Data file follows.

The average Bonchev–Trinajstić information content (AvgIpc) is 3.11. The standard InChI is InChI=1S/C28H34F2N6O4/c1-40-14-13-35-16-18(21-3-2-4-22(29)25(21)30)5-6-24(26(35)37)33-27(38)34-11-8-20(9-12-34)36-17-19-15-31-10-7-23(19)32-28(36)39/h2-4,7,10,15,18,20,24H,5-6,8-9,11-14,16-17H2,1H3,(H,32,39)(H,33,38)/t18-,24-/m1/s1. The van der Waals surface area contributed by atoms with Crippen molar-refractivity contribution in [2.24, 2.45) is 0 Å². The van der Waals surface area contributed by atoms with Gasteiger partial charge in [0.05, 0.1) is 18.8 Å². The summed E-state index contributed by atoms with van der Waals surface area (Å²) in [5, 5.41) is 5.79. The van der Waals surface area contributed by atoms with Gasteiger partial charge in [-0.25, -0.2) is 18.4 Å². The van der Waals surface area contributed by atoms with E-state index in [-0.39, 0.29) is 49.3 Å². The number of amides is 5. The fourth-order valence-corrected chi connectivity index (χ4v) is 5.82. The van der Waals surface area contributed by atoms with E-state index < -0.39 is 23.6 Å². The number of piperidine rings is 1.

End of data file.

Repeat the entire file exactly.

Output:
The average Bonchev–Trinajstić information content (AvgIpc) is 3.11. The standard InChI is InChI=1S/C28H34F2N6O4/c1-40-14-13-35-16-18(21-3-2-4-22(29)25(21)30)5-6-24(26(35)37)33-27(38)34-11-8-20(9-12-34)36-17-19-15-31-10-7-23(19)32-28(36)39/h2-4,7,10,15,18,20,24H,5-6,8-9,11-14,16-17H2,1H3,(H,32,39)(H,33,38)/t18-,24-/m1/s1. The van der Waals surface area contributed by atoms with Crippen molar-refractivity contribution in [2.24, 2.45) is 0 Å². The van der Waals surface area contributed by atoms with Gasteiger partial charge in [0.05, 0.1) is 18.8 Å². The summed E-state index contributed by atoms with van der Waals surface area (Å²) in [5, 5.41) is 5.79. The van der Waals surface area contributed by atoms with Gasteiger partial charge in [-0.25, -0.2) is 18.4 Å². The van der Waals surface area contributed by atoms with E-state index in [-0.39, 0.29) is 49.3 Å². The number of amides is 5. The fourth-order valence-corrected chi connectivity index (χ4v) is 5.82. The van der Waals surface area contributed by atoms with E-state index < -0.39 is 23.6 Å². The number of piperidine rings is 1.